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Nigerian youths must execute Govt. contracts with conscience – Ekeh, Zinox boss



Zinox Group Leo Stan Ekeh scaled e1695988373447

Africa’s leading digital entrepreneur and Chairman, of Zinox Group, Leo Stan Ekeh, has once again urged young business owners and startups in Africa to demonstrate a high level of integrity and diligence when executing government contracts as the quality of their country defines their future.

Ekeh made this call during a recent mentorship programme with a select group of African foreign-based postgraduate students in the latest edition of an annual lecture series aimed at grooming the next generation of certified entrepreneurs.

Speaking during the virtual session which was monitored online, Ekeh counselled the participants to shun the overwhelming temptation to treat government contracts as an avenue for overnight enrichment or sub-standard implementation, adding that this often has disastrous consequences.

Citing the importance of ethical standards and principles as uncompromising foundations of a successful business, the Zinox boss lamented the disturbing tendency of young, impressionable entrepreneurs to get easily excited and throw caution to the winds, especially when it comes to executing government contracts.

Consequently, Ekeh, a Forbes Best of Africa Leading Tech Icon, sounded a note of caution, warning that these acts can irreparably fracture the trust reposed by the government in entrusting major projects to startups or even to other established firms with proven capacities in their respective countries, further resulting in capital flight and erosion of the giant strides recorded in local content development.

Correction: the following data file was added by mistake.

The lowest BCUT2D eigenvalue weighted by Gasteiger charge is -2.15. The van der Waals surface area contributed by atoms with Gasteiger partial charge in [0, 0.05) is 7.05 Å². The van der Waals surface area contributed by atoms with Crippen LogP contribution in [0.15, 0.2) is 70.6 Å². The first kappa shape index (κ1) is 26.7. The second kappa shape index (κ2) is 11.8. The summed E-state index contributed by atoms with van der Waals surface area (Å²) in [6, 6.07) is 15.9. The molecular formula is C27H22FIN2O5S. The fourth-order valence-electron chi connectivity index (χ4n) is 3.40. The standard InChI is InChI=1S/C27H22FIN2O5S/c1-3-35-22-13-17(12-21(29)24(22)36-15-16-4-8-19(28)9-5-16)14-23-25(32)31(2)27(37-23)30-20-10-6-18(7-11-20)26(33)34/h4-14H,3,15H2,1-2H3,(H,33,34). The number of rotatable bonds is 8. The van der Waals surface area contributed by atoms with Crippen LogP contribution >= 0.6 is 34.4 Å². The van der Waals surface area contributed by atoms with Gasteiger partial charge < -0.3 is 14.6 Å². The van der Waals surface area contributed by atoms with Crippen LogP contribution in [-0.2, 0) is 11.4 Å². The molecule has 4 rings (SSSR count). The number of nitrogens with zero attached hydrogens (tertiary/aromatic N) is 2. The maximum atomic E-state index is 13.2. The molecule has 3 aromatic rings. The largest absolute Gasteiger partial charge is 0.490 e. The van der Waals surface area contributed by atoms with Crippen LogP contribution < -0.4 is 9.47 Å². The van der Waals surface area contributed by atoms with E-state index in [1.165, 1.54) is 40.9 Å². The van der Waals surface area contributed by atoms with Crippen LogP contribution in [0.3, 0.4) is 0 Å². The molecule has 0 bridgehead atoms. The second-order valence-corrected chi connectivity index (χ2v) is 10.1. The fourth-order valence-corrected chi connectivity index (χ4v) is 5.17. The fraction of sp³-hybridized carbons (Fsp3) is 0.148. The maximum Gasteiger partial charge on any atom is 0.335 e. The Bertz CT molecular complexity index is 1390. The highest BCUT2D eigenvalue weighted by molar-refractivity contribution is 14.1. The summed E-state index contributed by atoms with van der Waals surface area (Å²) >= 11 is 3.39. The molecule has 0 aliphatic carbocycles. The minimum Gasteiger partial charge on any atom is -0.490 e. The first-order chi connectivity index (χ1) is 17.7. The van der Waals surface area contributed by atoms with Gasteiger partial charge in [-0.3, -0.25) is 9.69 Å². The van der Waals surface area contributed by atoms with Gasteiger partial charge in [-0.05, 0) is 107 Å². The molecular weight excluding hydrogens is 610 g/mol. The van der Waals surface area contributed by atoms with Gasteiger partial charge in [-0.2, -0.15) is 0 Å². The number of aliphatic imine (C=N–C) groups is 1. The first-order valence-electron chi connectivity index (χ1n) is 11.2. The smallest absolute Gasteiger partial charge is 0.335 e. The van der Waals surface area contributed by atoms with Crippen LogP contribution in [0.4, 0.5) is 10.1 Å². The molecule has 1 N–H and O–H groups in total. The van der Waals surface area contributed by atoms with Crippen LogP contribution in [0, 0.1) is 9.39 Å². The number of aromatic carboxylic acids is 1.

Ekeh lectured that it is a fact that doing things properly in some African countries sometimes attracts pain from competition who write frivolous petitions to security agencies to inconvenience the preferred company, but he advised them to stay on the path of honour and provide time to answer those queries as they come up, instead of compromising on quality.

Using Nigeria as an example, he disclosed that for every big tech contract won by his company, they had always expected petitions from faceless blackmailers to authorities such as the Economic and Financial Crimes Commission (EFCC) and the Independent Corrupt Practices Commission (ICPC), among others. However, he advised his audience not to be deterred by these antics.

Urging the budding entrepreneurs not to lose hope because of the ongoing difficulties in the macroeconomic environment, Ekeh expressed optimism that the African economy would survive the present challenges and rebound stronger.